On December 13, 2022, in a 3-2 decision, the National Labor Relations Board (NLRB or the Board) added consequential damages as a “make-whole” remedy for unfair labor practices, expanding the relief available to workers. Although employers that violated the National Labor Relations Act (NLRA) were traditionally required to pay make-whole remedies to employees, these remedies were limited to actual wages lost because of an employer’s unfair labor practices. Some examples of traditional make-whole remedies included lost benefits, reinstatement, and back pay. The addition of consequential damages as a make-whole remedy will require employers that violate the NLRA to compensate employees for all direct or foreseeable financial harms suffered as a result of the employer’s unfair labor practices.

The decision comes from a case against Thryv Inc., a marketing and software company headquartered in Texas. An administrative law judge decided that the company had violated labor laws by laying off six employees without first bargaining to impasse with the union. The damages assessed included restoring the employees’ prior customer assignments, compensating the employees for the cost of maintaining a car for use on company business, and medical expenses incurred by an employee who had been laid off while on disability leave. The Board reasoned that traditional make-whole remedies were insufficient to compensate the affected employees. The Board further reasoned that it had broad discretion to issue awards that compensate employees for all foreseeable harm suffered as a result of an employer’s actions.

What Is a Make-Whole Remedy?

The purpose of make-whole remedies is to restore the victim to the position they would have been in had the wrongdoing not occurred. In the context of unfair labor practices, the NLRB stated that make-whole remedies should compensate employees for all direct and foreseeable financial harms that result from an employer’s unfair labor practices. Therefore, consequential damages could require employers to compensate an employee for, among other things, the loss of an employee’s home or car, medical bills, and credit card debt. Employees will be required to present evidence, such as receipts and other financial statements, to demonstrate their direct and foreseeable financial harms.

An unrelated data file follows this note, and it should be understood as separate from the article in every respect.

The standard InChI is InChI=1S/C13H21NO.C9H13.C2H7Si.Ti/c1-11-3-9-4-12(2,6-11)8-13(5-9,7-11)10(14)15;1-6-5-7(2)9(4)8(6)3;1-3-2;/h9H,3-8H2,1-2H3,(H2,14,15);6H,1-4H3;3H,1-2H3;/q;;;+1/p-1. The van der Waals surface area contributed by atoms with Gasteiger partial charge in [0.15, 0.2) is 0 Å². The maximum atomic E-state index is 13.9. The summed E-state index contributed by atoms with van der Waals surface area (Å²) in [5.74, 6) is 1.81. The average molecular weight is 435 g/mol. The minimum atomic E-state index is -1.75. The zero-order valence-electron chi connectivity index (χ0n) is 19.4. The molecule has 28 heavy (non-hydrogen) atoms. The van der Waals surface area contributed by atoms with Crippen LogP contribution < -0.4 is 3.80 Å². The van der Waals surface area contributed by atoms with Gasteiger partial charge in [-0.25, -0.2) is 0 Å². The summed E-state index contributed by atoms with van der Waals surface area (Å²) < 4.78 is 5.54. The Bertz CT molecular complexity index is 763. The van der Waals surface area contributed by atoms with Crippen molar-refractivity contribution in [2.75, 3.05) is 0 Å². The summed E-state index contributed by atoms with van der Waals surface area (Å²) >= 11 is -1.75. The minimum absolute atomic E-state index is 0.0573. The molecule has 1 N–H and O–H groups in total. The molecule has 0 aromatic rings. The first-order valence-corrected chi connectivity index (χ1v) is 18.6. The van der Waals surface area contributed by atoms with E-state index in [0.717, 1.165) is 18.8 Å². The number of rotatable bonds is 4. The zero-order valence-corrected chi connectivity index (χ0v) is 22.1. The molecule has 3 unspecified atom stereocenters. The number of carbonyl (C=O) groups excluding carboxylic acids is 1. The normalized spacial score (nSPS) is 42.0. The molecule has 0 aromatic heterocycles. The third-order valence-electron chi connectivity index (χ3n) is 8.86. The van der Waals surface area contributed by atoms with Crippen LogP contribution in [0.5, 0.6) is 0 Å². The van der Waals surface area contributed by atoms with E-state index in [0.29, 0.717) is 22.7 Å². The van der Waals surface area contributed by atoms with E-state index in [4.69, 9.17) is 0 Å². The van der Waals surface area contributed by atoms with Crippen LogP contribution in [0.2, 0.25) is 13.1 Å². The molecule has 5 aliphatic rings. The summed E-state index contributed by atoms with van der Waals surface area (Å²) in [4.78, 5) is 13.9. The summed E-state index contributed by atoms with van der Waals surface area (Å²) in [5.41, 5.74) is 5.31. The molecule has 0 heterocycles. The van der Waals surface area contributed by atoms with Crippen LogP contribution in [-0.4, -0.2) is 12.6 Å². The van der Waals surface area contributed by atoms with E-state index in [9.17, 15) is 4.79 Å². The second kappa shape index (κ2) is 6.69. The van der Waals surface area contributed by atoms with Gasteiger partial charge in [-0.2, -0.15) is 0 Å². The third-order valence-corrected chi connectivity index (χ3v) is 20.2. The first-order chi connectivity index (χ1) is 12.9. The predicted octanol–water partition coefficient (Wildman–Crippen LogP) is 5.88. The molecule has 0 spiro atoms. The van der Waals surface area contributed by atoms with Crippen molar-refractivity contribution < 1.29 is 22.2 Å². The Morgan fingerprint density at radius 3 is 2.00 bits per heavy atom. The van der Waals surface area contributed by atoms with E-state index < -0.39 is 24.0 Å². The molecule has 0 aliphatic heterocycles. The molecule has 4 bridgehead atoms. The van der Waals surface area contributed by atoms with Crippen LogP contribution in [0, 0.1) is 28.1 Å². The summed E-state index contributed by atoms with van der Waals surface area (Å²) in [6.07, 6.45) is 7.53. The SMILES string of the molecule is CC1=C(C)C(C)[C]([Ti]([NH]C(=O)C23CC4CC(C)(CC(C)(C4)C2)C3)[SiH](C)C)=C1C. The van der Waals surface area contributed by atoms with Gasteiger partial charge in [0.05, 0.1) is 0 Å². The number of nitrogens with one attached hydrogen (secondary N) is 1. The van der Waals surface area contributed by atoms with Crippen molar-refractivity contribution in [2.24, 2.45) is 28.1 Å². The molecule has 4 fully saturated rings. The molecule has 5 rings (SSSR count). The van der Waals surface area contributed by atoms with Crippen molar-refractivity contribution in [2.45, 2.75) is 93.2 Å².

It is important to note that despite the Board’s decision, employers will be able to rebut evidence of consequential damages by proving that the harms are not direct and foreseeable consequences of the employer’s unfair labor practices, or that they would have occurred regardless of the unfair labor practices.

What Does This Mean for Employers?

The new decision has significant implications for employers. The Board emphasized that it would pursue consequential damages in all cases, not just in cases that are egregious. The Board also stated that it would apply its decision retroactively to pending cases. Therefore, employers should be wary of violating the NLRA, even if the violation seems inconsequential.

In cases where the Board orders an employee to be made whole, employers may be ordered to pay consequential damages that could financially harm the employer.

Employers should expect unions to file more unfair labor practice charges as a result of this decision. However, although the NLRA typically applies to union employees, the implications of the Board’s decisions can affect nonunionized workplaces as well. Specifically, given that Section 7 of the NLRA applies to union and nonunion employees, nonunion employees have the right to collectively act to improve the terms and conditions of their employment.

Is the Decision Here to Stay?

The Board’s decision will likely experience some legal challenges and may be appealed. Many, including the Board’s dissenting members, have argued that the new remedy is too broad and exceeds the Board’s authority. However, for now, the decision remains in effect and additional remedies will likely be added by the Board.

(This article courtesy of Lexology from Venables LLP,  written byTodd J. Horn and Imani T. Menard, attorneys)